A Brexit deal that ensures no hard border on the island of Ireland has been hailed as a major victory for the country.
While Taoiseach Leo Varadkar said Brexit is "something we regret", he insisted the best possible withdrawal agreement has been negotiated.
He said other EU members had taken on Irish concerns and helped protect the peace process, the Common Travel Area and our economy.
"This is one of the better days in politics," he said.
Mr Varadkar praised British Prime Minister Theresa May for being "true to her word" by ensuring there will be no hard border.
However, Mrs May is still facing a massive battle to get the deal through UK Parliament in the coming weeks.
She used a tense five-hour meeting in London yesterday to convince her ministers that it is the only reasonable way forward. She said it was the only way to avoid a disorderly exit from the EU or "no Brexit at all".
The deal includes an Irish protocol, which ties Northern Ireland to the EU's customs union indefinitely.
It commits the UK to protecting "North-South cooperation and its guarantee of avoiding a hard border, including any physical infrastructure or related checks and controls, and bearing in mind that any future arrangements must be compatible with these overarching requirements".
The UK and EU have agreed to a 'backstop' whereby Northern Ireland will maintain "full alignment" with the rules of EU's internal market and the customs union "unless and until an alternative arrangement implementing another scenario is agreed".
Asked whether the guarantee of a soft border was 'cast iron', as claimed last December, Mr Varadkar said: "This is even stronger than what we had back in December."
He described the talks as "a difficult experience for everyone" but praised Mrs May's integrity.
Mrs May will deny that the deal amounts to the potential creation of a border down the Irish Sea.
The Common Travel Area, which allows Irish people travel freely back and forth to the UK, has also been preserved.
Although not legally necessary, the Cabinet has decided to have a vote on the deal in the Dail - but it is the vote in Westminster that will determine whether Mrs May's negotiating tactics have worked.
She told her Cabinet that the 585-page document makes it clear that the integrity of the UK is maintained. Her ministers rowed in behind the draft divorce package after a "long, detailed and impassioned" meeting.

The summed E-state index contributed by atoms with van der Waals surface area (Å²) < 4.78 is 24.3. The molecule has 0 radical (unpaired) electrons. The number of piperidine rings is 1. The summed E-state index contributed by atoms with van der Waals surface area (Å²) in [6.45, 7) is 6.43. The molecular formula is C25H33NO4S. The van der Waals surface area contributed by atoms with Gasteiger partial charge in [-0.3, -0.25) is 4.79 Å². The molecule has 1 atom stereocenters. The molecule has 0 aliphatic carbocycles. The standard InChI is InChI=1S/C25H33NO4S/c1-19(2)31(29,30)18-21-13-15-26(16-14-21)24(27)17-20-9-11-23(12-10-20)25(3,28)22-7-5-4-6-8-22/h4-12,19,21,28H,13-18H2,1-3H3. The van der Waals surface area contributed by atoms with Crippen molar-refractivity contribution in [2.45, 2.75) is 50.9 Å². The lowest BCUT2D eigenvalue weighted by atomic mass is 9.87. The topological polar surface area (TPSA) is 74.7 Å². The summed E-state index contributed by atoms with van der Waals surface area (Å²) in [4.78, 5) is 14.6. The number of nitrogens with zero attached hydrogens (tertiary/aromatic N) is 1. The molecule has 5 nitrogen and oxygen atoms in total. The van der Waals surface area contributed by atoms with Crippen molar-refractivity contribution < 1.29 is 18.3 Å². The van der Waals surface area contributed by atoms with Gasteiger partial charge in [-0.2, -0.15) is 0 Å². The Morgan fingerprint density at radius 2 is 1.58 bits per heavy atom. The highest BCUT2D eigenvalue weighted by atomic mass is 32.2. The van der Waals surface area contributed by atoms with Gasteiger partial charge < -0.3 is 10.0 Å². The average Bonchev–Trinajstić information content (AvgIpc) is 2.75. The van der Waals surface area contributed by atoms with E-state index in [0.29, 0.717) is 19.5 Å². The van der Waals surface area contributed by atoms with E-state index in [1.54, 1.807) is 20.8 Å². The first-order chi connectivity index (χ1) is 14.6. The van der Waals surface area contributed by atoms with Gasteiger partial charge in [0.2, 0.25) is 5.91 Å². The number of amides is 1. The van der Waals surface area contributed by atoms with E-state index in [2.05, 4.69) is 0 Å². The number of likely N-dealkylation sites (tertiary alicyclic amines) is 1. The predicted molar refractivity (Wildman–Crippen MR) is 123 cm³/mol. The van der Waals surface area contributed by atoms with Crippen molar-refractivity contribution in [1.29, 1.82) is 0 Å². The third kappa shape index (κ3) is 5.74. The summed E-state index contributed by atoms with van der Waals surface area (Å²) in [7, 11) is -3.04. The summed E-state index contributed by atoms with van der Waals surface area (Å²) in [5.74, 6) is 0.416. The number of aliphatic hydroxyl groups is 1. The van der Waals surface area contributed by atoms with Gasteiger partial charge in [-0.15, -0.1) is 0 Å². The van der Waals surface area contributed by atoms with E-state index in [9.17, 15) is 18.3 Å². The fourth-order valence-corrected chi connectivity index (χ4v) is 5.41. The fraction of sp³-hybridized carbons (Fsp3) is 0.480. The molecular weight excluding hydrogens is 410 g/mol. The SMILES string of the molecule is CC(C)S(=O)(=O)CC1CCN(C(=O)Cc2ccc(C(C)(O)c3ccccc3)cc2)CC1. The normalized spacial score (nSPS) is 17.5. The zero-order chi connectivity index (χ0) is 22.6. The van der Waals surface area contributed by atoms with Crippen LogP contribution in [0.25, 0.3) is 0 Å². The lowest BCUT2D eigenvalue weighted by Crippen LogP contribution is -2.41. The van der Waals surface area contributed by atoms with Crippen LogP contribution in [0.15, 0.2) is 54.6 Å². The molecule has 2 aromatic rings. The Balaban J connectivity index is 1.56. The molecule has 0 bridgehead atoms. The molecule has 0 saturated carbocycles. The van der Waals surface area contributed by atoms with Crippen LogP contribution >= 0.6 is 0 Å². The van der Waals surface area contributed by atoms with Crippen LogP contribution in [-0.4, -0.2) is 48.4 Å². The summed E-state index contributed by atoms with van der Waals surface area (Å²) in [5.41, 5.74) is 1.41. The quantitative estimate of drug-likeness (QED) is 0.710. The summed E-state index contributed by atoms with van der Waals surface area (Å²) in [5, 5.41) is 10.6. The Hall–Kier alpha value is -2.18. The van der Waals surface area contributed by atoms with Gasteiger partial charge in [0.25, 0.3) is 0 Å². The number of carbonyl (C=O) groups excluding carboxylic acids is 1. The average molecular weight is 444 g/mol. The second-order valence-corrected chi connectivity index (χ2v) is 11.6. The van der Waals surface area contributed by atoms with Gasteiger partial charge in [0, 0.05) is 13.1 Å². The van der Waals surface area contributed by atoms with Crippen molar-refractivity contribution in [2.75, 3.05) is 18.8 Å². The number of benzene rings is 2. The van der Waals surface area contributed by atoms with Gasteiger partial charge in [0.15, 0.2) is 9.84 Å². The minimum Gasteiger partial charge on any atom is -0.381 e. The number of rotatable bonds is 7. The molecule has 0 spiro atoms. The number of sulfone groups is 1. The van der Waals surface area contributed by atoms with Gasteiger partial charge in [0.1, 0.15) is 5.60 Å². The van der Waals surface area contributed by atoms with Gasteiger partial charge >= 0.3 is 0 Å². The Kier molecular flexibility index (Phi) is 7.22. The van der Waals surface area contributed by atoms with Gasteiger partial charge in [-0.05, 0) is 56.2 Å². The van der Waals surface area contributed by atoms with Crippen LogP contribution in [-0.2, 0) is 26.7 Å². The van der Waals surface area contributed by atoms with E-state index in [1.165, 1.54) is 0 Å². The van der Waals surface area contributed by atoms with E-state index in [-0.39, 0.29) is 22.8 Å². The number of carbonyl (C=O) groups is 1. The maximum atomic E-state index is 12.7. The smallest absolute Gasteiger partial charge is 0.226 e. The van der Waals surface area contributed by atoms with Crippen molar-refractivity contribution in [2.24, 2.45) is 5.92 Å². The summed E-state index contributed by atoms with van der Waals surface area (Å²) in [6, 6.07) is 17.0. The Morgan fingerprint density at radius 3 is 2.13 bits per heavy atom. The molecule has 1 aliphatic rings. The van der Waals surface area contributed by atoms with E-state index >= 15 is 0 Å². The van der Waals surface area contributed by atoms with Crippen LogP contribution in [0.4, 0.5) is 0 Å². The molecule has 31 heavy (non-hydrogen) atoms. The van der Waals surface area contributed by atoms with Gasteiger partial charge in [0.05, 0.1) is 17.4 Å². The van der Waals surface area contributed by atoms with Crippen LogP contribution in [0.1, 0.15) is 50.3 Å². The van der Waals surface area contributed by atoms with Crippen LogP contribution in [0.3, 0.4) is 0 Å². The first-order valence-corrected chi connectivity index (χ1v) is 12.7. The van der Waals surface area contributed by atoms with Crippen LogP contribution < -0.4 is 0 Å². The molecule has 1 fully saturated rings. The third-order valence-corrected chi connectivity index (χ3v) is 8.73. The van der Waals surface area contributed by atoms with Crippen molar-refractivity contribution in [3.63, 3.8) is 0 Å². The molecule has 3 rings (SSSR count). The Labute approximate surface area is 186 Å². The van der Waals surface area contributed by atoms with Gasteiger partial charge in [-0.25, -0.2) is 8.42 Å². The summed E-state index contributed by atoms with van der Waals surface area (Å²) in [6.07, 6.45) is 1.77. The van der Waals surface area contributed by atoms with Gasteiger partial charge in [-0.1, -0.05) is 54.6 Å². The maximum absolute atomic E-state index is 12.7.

Mrs May referred to the support from her Cabinet as a "collective agreement," but didn't say whether backing was unanimous.
She claimed the deal was "the best that could be negotiated", and "a decisive step which allows us to move on and finalize the deal in the days ahead."
"I firmly believe, with my head and my heart, that this is a decision which is in the best interests of the United Kingdom," she said.
Earlier, Mrs May told the House of Commons that the draft deal "takes us significantly closer to delivering what the British people voted for in the referendum" of 2016 that opted to leave the EU.
But the DUP, who prop up her minority government, last night looked set to abandon Mrs May.
"She has said that she will not break up the United Kingdom, there will be no difference between Northern Ireland and the rest of the United Kingdom," DUP leader Arlene Foster said of the UK Prime Minister.
"If she decides to go against all of that, then there will be consequences."
In Brussels, the EU's negotiator Michel Barnier said a deal would prevent the return of any "hard border" in Ireland by allowing all of the UK to remain within a customs union.
"We have now found a solution, along with the UK, to avoid a hard border on the island of Ireland," he said.
He added that a special North "backstop" would only be used if the two sides fail to reach a broader agreed within a 21-month transition.
The deal, and its endorsement by the UK cabinet, comes after 19 months of intense talks between EU and UK officials, which were overshadowed by a series of bitter rows and high-profile resignations in London.